Moving? Don’t Forget About the Cat!


Moving an entire household from one location to the other is often a very stressful experience.  Just as we feel the intense pressure to get things done, the feline members of our households also feel the strain.  It is important to make the transition for them as simple and as stress-free as possible.

Cats are creatures of habit.  They, like many of us, are comfortable with routine.  But interruptions in that routine are likely to cause problems if not handled with care and planned ahead.  Cats will begin to understand very early in the process that something is up, especially once they see boxes all over the house.  But there are ways ease them into the changes to come.

As if we didn’t have enough to do, it’s important to remember to provide assurance to our cats that everything is going to be all right.  Lots of love and attention are key.  Keeping them in a separate room while the actual move is taking place is a good idea.  Make sure they have ready access to toys, food, water, and a litter box.  They should be the last “item” loaded into the car for the drive to the new home.

But then there’s the drive.

Some cats travel with no problems.  Little Man was one of those.  Then again, he never gave any trouble at all in any aspect of life.  When it was necessary for him to travel, he just stretched out in his kennel and napped for the entire trip without making a sound.

Others, however, will let it be known without question just how much they are displeased with the whole thing.  Sunshine was one of those.  She screamed from the time she was put in the car until she was let out of her kennel at the new home.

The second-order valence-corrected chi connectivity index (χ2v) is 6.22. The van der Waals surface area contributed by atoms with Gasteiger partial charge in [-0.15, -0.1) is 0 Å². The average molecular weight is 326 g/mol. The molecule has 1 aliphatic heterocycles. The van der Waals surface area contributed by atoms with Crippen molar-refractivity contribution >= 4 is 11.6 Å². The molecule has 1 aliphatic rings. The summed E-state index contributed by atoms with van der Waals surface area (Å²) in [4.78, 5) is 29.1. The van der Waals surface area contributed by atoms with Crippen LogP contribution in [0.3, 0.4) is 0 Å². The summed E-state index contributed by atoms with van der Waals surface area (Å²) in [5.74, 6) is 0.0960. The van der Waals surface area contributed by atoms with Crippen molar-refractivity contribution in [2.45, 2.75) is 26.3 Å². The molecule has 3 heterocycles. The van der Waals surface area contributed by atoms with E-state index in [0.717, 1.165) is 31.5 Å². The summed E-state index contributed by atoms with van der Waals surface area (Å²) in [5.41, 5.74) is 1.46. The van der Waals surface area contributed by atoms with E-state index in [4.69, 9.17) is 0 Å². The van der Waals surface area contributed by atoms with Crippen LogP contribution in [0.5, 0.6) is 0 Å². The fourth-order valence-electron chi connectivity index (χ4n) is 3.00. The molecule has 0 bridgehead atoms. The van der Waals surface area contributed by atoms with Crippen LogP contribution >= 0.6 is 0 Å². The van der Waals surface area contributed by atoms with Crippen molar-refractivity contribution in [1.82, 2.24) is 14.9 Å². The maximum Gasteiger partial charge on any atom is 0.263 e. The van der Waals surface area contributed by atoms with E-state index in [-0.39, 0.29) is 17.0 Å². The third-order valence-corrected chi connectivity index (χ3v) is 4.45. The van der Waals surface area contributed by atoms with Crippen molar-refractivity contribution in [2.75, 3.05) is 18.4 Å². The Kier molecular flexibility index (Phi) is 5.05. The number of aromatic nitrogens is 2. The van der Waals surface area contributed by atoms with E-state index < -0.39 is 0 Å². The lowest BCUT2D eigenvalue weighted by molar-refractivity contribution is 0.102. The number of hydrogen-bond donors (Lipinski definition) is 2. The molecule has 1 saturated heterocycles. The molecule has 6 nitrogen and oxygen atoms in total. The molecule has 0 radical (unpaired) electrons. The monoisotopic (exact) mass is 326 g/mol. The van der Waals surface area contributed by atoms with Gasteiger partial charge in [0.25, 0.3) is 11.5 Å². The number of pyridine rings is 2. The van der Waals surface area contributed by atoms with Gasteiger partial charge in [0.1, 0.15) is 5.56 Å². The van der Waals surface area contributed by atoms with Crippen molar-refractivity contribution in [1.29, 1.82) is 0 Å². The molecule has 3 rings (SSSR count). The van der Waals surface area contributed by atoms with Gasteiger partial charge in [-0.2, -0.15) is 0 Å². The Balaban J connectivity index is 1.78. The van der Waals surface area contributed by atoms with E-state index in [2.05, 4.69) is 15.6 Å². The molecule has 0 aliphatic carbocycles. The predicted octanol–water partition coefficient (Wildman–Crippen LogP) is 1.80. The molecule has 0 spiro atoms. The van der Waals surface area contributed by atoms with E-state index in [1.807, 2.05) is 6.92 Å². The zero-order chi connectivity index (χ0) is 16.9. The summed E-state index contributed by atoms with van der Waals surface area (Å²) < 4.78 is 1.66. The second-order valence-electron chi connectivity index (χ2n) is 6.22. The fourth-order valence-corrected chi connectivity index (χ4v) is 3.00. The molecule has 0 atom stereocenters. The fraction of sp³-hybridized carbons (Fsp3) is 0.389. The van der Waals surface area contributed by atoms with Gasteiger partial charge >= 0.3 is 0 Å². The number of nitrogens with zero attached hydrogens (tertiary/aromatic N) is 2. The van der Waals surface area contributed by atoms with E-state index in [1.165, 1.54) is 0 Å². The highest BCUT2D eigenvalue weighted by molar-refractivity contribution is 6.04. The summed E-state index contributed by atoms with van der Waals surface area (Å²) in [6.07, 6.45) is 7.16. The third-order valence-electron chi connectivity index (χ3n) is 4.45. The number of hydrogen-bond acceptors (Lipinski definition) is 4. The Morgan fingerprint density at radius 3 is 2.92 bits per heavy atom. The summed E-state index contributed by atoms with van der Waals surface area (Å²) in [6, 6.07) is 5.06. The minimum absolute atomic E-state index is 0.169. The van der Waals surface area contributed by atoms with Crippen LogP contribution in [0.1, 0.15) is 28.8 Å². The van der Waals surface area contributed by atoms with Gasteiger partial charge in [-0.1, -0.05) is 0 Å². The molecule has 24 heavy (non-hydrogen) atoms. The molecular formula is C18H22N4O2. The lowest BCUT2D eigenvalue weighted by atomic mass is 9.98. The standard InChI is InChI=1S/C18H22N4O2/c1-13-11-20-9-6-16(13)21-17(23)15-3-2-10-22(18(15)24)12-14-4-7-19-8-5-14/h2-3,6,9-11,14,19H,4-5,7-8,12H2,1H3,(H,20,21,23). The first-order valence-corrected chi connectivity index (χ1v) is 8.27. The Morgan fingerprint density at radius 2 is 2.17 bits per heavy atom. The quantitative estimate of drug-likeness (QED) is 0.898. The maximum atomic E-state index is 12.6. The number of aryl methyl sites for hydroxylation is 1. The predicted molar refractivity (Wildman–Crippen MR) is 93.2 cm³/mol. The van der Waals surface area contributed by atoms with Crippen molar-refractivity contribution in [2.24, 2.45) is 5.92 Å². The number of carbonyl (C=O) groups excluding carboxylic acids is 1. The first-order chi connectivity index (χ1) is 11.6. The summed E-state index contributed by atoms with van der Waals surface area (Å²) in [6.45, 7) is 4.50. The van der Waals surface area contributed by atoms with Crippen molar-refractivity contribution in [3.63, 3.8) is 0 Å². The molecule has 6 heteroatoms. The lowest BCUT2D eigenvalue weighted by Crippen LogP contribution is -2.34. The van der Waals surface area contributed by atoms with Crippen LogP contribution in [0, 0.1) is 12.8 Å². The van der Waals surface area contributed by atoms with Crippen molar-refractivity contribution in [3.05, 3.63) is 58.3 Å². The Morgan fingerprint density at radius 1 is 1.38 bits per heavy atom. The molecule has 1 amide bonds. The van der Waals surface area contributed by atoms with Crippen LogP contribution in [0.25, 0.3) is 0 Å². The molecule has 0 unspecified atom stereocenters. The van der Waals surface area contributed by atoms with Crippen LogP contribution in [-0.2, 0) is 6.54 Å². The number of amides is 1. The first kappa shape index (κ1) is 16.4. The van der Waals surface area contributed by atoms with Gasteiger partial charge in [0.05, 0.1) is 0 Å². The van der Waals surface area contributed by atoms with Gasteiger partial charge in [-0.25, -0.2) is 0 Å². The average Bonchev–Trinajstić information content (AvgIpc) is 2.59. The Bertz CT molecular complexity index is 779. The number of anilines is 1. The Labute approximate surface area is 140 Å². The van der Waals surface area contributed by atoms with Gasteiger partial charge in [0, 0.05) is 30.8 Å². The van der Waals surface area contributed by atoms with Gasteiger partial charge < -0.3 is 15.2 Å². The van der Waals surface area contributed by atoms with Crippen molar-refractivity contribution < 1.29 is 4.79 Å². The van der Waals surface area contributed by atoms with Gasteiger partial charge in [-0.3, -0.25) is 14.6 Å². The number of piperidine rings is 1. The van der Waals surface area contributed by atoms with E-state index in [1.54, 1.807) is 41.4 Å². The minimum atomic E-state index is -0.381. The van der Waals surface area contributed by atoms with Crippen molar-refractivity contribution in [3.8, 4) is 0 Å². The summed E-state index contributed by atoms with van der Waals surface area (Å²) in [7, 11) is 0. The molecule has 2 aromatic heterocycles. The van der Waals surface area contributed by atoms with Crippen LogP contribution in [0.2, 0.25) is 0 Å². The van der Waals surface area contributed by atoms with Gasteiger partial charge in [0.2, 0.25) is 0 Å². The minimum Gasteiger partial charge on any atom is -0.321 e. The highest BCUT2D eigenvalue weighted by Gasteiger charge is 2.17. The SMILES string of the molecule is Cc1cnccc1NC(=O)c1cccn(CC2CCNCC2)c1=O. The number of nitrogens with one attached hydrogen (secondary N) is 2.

One thing that might help is medication.  Before the move, talk to your veterinarian about some calming medication to give your cat a few minutes before being placed in the car for the drive.  It can work wonders.  However, every cat responds differently, so don’t be surprised if your furbaby screams anyway.  Frequent stops with access to food, water, and the litter box may help also, so it’s important to make sure those are readily available and not packed up.

Of course, once the move is complete, there are other things to do.  Just like we have to arrange for things such as a new family doctor, our cats need to be introduced to a new veterinarian.  Don’t forget to have any medical records transferred once a new veterinarian has been chosen.

And get that routine going again.  Find a permament spot for the litter box.  Make sure your cat can find the new location for toys, water, and food.

Use the whole experience as an excuse to give your furbaby even more loving than before.  Remember, they are family members, too.

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